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Luxury Vehicle performs at AthFest in Athens, Georgia on Friday, June 22, 2018. (Photo/Jason Born)

Despite a rain delay, the Hull Street Stage managed to stay packed throughout most of its performances. Between a DJ duo, indie-rock band, and a nine-piece jazz-fusion band, the evening was quicker than expected but offerent a diverse set of entertainment.

The stage’s show opened with a set from DJ and drummer combo, Luxury Vehicle. Unfortunately, the Hull Street Stage may not have been the right venue for the band; a small group of fans jammed out in the front, but most seemed to be focused on their first drinks.

Before the next band Caulfield could get started, lightning struck and it soon began to pour. Consequently, the tent over the Hull Street Stage and audience became extremely popular during the onslaught of rain.


“Overall very enjoyable. They had good atmosphere and energy.

- Matthew Delgado, UGA student


Despite the delay, Caulfield recognized the hard work that the workers at AthFest were putting toward clearing the stage.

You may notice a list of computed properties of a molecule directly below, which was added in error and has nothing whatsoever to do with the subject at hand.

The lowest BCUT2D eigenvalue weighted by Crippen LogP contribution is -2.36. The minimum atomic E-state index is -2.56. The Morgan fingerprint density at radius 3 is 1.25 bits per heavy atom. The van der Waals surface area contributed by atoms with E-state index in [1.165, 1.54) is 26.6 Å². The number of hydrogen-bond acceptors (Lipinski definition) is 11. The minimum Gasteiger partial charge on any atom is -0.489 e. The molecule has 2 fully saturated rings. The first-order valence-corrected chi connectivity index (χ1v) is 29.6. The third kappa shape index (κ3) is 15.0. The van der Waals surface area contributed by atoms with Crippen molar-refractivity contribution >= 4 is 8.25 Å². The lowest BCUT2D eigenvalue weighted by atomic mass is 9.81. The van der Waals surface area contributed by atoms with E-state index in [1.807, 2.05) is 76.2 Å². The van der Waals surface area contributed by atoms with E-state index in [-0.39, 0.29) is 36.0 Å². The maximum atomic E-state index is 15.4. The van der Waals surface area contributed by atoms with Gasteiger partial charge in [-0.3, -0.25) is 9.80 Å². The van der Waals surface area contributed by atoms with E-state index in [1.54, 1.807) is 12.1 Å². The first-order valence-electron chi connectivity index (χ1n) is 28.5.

“I think it’s pretty appropriate, they’re definitely doing their best,” said Caulfield singer and guitarist, Holden Le Dinh.

Because the rain lasted for a full 45 minutes, this soul-funk band was limited to just two songs. They opened with a psychedelic cover of Uptown Funk and played one of their own songs as well.

“Overall very enjoyable. They had good atmosphere and energy,” University of Georgia student Matthew Delgado said regarding Caulfield’s set.

The stage closed with Misnomer, formerly known as Mister Tie Dye. There was debate between the band members over how to define their genre, but their business cards state “instrumental fusion.” The band is made up of UGA graduates who recently won both Artist and Album of the Year from the Flagpole Athens Music awards.

Their set was all acoustic because the sound equipment was put away due to the rain. Being a mostly jazz and wind group, this didn’t affect them significantly.

“We were looking for an outlet to play music that we wanted to play. Being these jazz guys, we were writing these jazz-fusion charts for a band that didn’t even exist at the time,” Greer said. “We decided we want to play some music, so we called eight of our good friends.”

At the halfway point of their set, the audience filled the Hull Street tent and spilled out on to Hull street to see them play. UGA and Georgia State students Allison and Connor McCabe agreed that they sounded great, even though the audio equipment had to be put away for the rain.

“I thought it was really good, despite the lack of a PA. It was really bass-heavy, which worked well for a show like this,” Connor McCabe said.

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